Learn more about Edwardian period
The Edwardian period or Edwardian era in the United Kingdom is the period 1901 to 1910, the reign of King Edward VII. It succeeded the Victorian period and is sometimes extended to include the period up to the sinking of the RMS Titanic in 1912, the start of World War I in 1914, or even the end of the war in 1918.
Perhaps because of the King's fondness for travel, the period was marked by an enthusiasm for the art and fashions of continental Europe.
 Class and society
Socially, the Edwardian era was the period during which the British class system was at its most rigid, although paradoxically, changes in social thought, particularly the rising interest in socialism, attention to the plight of the poor and the status of women, expressed in, for example, the issue of women's suffrage, together with increased economic opportunities as a result of rapid industrialisation, created an environment in which there could be more social mobility and people would become more liberal. This change would be hastened in the aftermath of the first World War.
The upper classes embraced leisure sports, which led to rapid developments in fashion, as more mobile and flexible clothing styles were needed. The corset was modified; its everyday wearing was gradually abandoned.
 The arts
The Edwardian Period was also known as the Belle Epoque - meaning beautiful era. Despite its short preeminence, the period is characterized by its own unique architectural style, fashion, and way of life. Art Nouveau, in particular, held a particularly strong influence. In the United States, the Edwardian Period was followed by the Arts and Crafts Period in design and art which ran concurrently in the UK.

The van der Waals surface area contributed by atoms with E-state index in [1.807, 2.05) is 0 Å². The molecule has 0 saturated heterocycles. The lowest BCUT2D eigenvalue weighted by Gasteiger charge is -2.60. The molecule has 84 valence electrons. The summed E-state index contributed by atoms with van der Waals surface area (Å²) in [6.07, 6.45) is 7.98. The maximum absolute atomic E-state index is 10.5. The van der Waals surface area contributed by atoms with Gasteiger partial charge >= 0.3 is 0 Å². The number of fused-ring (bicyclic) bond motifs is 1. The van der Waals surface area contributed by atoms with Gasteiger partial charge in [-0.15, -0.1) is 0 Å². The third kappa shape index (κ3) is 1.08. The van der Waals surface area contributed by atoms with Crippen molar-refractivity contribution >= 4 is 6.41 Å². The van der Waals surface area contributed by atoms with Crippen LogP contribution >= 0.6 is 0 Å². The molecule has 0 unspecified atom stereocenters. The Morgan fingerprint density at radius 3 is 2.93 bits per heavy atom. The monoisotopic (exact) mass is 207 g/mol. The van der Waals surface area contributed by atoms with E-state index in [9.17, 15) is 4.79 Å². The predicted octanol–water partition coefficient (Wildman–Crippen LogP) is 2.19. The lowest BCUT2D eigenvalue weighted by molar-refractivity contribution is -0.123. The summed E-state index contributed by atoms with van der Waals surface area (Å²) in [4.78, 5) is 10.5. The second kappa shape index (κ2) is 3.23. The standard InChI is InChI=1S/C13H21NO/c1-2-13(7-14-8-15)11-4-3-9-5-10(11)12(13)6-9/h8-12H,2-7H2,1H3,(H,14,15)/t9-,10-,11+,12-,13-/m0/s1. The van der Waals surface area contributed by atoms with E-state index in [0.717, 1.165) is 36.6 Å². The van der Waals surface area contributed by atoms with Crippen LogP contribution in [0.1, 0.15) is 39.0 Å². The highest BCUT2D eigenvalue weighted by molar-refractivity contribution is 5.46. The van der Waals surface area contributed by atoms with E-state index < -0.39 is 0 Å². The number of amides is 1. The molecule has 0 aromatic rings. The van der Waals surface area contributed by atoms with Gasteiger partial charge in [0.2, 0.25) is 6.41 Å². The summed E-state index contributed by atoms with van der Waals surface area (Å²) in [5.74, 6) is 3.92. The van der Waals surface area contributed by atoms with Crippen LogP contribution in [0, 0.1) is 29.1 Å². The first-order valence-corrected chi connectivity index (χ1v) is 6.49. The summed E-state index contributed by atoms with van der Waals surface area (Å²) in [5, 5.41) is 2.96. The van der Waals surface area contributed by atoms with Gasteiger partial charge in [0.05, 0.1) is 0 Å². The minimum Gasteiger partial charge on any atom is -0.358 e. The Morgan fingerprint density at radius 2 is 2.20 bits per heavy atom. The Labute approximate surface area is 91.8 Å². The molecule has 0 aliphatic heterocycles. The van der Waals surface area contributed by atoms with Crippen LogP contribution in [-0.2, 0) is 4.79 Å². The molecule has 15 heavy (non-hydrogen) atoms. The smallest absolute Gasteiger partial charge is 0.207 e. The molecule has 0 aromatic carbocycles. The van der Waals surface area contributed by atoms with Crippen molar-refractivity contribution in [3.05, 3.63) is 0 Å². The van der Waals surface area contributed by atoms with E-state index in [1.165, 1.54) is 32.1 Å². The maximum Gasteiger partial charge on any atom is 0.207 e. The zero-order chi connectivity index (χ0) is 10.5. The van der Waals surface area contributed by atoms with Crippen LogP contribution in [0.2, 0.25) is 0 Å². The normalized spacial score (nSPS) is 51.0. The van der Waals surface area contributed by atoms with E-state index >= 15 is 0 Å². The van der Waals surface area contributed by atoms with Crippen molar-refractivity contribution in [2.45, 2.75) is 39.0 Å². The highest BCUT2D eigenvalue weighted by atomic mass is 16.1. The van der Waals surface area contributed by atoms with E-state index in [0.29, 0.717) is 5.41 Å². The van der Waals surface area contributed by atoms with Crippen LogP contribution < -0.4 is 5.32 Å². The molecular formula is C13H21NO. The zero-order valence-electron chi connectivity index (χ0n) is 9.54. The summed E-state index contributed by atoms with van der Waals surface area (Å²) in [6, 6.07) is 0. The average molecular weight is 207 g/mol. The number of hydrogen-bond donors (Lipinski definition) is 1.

The theatre during the Edwardian Period is marked by the rise of the New Drama, or plays by George Bernard Shaw, Harley Granville Barker, and Continental imports by Henrik Ibsen and Gerhardt Hauptmann; the decline of the actor/manager system as headed by Sir Henry Irving, Sir George Alexander, and Sir Herbert Beerbohm Tree, which ended effectively with the start of World War I; and the continued popularity of music hall performance.
In fiction, some of the best-known names are H.G. Wells, John Galsworthy, Arnold Bennett, Joseph Conrad, E.M. Forster and P.G. Wodehouse. Apart from these famous writers, this was a period when an enormous amount of novels and short stories were being published and consumed, and a significant distinction between highbrow literature and popular fiction was emerging. Among the most famous works of literary criticism was A.C. Bradley's Shakespearean Tragedy (1904).
 A selection of significant events
- 1902: End of Second Boer War in South Africa.
- 1903: First flight of Wright brothers.
- 1908: Olympics held in London.
- 1909: Louis Blériot crosses English Channel by air.
- 1910: Creation of Union of South Africa.
- 1912: Sinking of the RMS Titanic.
- 1913: Suffragettes Cat and Mouse Act.
- 1914: Start of World War I. (See also Britain in World War I.)
- 1915: Failed British invasion of Gallipoli.
- 1916: Battle of the Somme.
- 1916: Dublin Rising.
- 1917: United States enters World War I.
- 1918: End of World War I. Influenza pandemic.tr:Edward devri